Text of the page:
IV drug administration does not require drug absorption from the gastrointestinal tract (GIT) to show therapeutic efficacy (Neely and Reed, 2018). Drugs with lower molecular weight have better absorption than drugs with higher molecular weight (Bergman et al., 2007). Also, drugs with higher solubility and permeability will show better systematic absorption (Neely and Reed, 2018). After absorption of the drug in the body, it will distribute to various tissues (Bergman et al., 2007; Neely and Reed, 2018). Biodistribution refers to the drug spreading through the blood circulation into all the accessible anatomic compartments of the body. The best biodistribution occurs for small, non-protein-bound, non-ionized, lipid-soluble drugs (Bergman et al., 2007; Neely and Reed, 2018). Moreover, factors including age, diet, lifestyle, and diseases can influence the biodistribution (Neely and Reed, 2018). The key parameter in biodistribution is the volume of distribution (
Pharmaceutical Microbiology Concepts
In modern microbiological research, the recent development of pharmaceutical products based on microorganisms represents an emerging branch of pharmacy and microbiology namely “pharmaceutical microbiology” (Sandle, 2016; Li et al., 2020). In 2016, Sandle described the potential of field to produce new pharmaceuticals based on microbiological concepts (Sandle, 2016). According to Magdy (2014) the main role of a microbiologist in pharmaceutical companies is to assure the safety and sterility of raw biomaterials before manufacturing. However other major concepts in pharmaceutical microbiology can be exploited not only for treatment of H. pylori infection, but also for other recalcitrant bacterial infections (Figure 6).
FIGURE 6. Schematic representation of concepts in pharmaceutical microbiology relevant to the treatment of bacterial infections (FTIR: Fourier Transform Infrared Spectroscopy, NMR: Nuclear Magnetic Resonance, PET: Positron emission tomography, SPECT: Single photon emission computed tomography, PK/PD: Pharmacokinetics/Pharmacodynamics, GIT: Gastrointestinal tract and FMT: Fecal microbiota transplantation).
Before discussing in detail the major concepts of pharmaceutical microbiology, it is necessary to review information on the microbiota. The term “microbiota” is defined as a collection of microbial communities which live on or in a particular biological system (Abdelsalam et al., 2020). The term was preceded by the use of “flora” or “microflora” (Abdelsalam et al., 2020). The gut microbiota is also considered as a virtual organ in modern biological science (Carlucci et al., 2016). The normal human gut microbiota is composed of harmless microorganisms ranging from Gram-positive Firmicutes to several Gram-negative Bacteroidetes such as Bacteroides, Prevotella, Parabacteroides, and Alistipes (Roy and Trinchieri, 2017; Toor et al., 2019). Their normal functions include the control of host metabolism, nutrition, homeostasis, inflammation, and immunity. An appropriate balance between these microbes is pivotal to keep the human body in a healthy condition (Dzutsev et al., 2015; Roy and Trinchieri, 2017; Visconti et al., 2019). Importantly, the composition of host gut microbiota can be affected by metabolic, inflammatory bowel disease, physiological, and immune-related diseases (Roy and Trinchieri, 2017; Chung et al., 2018). In order to choose a good animal model for microbiota research, a review by Zheng et al. (2018) suggested that honey bees could be appropriate because of similarities between honey bee gut microbiota and human gut microbiota. Such research can provide an understanding of microbe-microbe and microbe-host interactions, which take place in the human body.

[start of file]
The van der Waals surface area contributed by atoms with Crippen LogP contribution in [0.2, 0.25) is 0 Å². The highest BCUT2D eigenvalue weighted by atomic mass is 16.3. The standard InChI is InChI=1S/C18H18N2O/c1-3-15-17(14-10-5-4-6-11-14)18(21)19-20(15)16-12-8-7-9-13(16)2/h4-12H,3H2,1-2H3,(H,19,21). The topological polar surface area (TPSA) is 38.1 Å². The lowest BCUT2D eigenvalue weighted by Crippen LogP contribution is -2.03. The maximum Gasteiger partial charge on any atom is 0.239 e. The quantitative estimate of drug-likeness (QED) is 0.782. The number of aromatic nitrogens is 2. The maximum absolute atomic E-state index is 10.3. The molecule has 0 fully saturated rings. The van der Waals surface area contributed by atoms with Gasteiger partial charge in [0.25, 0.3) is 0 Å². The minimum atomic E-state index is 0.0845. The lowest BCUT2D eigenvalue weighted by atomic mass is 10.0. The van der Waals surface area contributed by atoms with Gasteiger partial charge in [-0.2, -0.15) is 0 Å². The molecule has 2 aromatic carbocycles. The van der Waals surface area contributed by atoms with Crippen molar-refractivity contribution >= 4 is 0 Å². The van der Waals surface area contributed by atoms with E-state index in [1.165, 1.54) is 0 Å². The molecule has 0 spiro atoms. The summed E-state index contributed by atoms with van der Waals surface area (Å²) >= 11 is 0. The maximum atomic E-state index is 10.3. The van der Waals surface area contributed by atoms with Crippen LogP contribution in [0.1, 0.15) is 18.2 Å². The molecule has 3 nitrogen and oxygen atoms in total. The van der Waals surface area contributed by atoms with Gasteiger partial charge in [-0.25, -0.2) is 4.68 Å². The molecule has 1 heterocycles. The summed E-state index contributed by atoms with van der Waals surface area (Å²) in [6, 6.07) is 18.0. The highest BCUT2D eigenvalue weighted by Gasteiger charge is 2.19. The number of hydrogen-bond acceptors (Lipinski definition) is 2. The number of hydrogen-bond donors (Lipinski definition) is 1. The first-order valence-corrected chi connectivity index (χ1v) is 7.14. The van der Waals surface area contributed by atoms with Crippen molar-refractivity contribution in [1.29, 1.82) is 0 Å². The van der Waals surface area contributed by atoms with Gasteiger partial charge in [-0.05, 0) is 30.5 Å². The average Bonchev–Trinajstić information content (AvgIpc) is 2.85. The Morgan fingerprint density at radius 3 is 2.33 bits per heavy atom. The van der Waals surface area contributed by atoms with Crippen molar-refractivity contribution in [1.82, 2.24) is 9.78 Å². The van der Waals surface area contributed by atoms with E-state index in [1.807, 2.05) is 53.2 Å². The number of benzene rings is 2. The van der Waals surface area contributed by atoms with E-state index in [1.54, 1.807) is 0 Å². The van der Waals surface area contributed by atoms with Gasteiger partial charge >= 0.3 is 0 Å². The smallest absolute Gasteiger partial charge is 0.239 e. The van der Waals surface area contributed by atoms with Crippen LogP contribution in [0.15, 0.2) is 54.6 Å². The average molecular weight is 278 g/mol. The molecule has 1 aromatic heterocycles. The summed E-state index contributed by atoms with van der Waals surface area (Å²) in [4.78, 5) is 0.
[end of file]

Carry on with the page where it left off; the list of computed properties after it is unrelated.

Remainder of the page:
Moreover, a great deal of attention has recently been paid to pharmacogenomics, and this has also led to a surge of interest in emerging pharmacomicrobiomics (Weersma et al., 2020). This term was first introduced by Rizkallah et al. (2010). While pharmacogenomics concentrates on interactions between drugs and the human genome, pharmacomicrobiomics focuses on interactions between drugs and the host gut microbiota, which can influence the PK/PD of pharmaceuticals (Aziz et al., 2018; Doestzada et al., 2018; Sharma et al., 2019; Scher et al., 2020). Given the lack of specific pharmacogenomics and pharmacomicrobiomics testing for many drugs, Aziz et al. (2020) asked the question: “Has not the time come for routine microbiome testing and establishing pharmacomicrobiomic guidelines, at least for some drugs, in 2020?”. Therefore there is a strong need to determine clinical guidelines, at least for those drugs which have well-identified pharmacomicrobiomic interactions (Aziz et al., 2020). Equally important is the fact that the association between microbial metabolites and drug responses should be further investigated (Sharma et al., 2019). This is applicable in two related fields, pharmacometabolomics and pharmacometabonomics (Sharma et al., 2019). The major point in pharmacometabolomics is the metabotypes resulting from environmental, chemical, genetic, and physiological factors, while pharmacometabonomics involves the measurement of metabolic profiles in bio-fluids (Everett, 2015; Balasopoulou et al., 2016). For the detection of such metabolites, mass spectrometry and NMR spectroscopy are mainly used for analyzing metabolic data (Everett, 2015; Van Der Hooft et al., 2020). Another term used in pharmaceutical microbiology is toxicomicrobiomics. This involves the interaction between host gut microbiota and xenobiotics (foods, drugs, and environmental chemicals) in terms of toxicology (Aziz, 2018; Abdelsalam et al., 2020). Some of these interactions may increase or decrease the toxicity of antibiotics. Thus, these interactions should be comprehensively explored in pharmaceutical microbiology. To date, the use of pharmaceutical microbiology concepts is still lacking in many studies. If mechanistic data in this field can be more widely appreciated, many of the challenges associated with antibiotic treatment could be addressed.
Relationship Between Biopharmaceutical Principles of Antibiotics and H. pylori Eradication